Thank you very much for this opportunity to discuss such an important and timely issue.
I am here on behalf of the Ottawa Council on Aging. I sit on a panel of income security experts, former ADMs, and the former chief actuary of CPP, who give advice to the council.
Our expert committee composed a recent report that the dependency ratio, the ratio of seniors to the working-age population, overstates the physical challenges posed by aging. The council has committees working on issues like housing, isolation, vulnerable seniors. If you have questions about that, through the clerk you could send them to the council. My expertise is mostly in income security, rather than housing and vulnerability.
I started concentrating on GIS in 2001, when I managed to make the press aware that there were 300,000 seniors in Canada eligible for GIS who weren't receiving it; and the HRSDC knew who they were. That situation has improved immensely, but there's still a great deal of room for improvement.
I recently published two papers on seniors, which the clerk will be familiar with. One was co-authored with Bob Baldwin, on the lack of policy analysis that accompanied the recent CPP enhancements. I also wrote a report on the economic circumstances of seniors and their income in retirement that was published a couple of years ago.
I'd like to draw attention to the Statistics Canada graph that I distributed to the committee. I was awestruck when I saw that. I'm a mathematician by training. You can see the poverty rate, on the whole, has changed very little, except for those people who happen to be between ages 65 and 85, where the proportion of the poor seems to have increased by something like 50%. Something substantial is going on.
The income of lower-income seniors, those without pensions, is completely determined by federal legislation. These people tend not to have pension plans. They don't have significant savings. Their income is old age security, federal legislation; GIS, federal legislation; Canada Pension Plan, federal-provincial legislation.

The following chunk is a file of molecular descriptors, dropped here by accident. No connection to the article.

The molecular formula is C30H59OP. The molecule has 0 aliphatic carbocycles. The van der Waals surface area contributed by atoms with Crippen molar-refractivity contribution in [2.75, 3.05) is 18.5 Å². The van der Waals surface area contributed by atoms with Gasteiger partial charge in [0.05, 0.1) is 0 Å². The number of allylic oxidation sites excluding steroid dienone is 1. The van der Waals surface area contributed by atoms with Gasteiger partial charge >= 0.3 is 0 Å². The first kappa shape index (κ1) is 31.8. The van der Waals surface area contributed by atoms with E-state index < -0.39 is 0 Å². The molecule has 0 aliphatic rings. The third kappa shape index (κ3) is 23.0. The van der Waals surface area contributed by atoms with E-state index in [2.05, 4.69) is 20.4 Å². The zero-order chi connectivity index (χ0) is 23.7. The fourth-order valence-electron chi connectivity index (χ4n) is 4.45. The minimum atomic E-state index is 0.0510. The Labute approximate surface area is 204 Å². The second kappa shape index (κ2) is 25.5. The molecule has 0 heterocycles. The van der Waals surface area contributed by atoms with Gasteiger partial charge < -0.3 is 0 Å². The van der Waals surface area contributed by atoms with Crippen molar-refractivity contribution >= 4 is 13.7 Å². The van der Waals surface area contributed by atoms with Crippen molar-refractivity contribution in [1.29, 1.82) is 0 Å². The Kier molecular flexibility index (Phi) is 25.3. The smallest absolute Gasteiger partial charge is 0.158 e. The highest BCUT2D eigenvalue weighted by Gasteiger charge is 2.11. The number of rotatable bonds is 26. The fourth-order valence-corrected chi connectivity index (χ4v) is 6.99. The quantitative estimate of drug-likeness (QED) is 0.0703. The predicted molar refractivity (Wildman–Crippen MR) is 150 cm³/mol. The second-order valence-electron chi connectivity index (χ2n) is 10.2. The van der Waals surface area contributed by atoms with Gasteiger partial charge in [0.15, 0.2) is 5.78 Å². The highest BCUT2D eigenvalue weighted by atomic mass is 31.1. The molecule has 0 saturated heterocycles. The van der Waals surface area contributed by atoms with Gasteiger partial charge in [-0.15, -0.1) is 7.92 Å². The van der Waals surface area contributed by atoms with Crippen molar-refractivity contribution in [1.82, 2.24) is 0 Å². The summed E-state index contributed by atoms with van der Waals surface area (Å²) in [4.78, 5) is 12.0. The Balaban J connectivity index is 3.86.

The average income of a single senior who doesn't have a pension plan is $18,000 to $19,000. We can debate whether or not they're poor, depending on what poverty lines you want to choose. It's not a lot of money. It's certainly not a lot of money in Ottawa, Vancouver, or Toronto. You basically say, “How do I survive?”
I will talk in turn about OAS and GIS.
Old age security is indexed to prices, to the CPI. It has been that way since it was created. Except for the indexation of prices, there has been no change to OAS since it was created.; it has had the same purchasing power for 50 years. Thus over time, of course, OAS has diminishing value as either income replacement or as an anti-poverty measure.
The last government announced that it was going to delay OAS by two years. This government has rescinded that, and we will have OAS at 65. I actually favour delaying OAS to 67, or even later over time, as long as you leave GIS where it is; or we could in fact debate moving GIS to age 60. You would, then, delay OAS for most seniors but keep in place income protections for seniors who are vulnerable from an income point of view.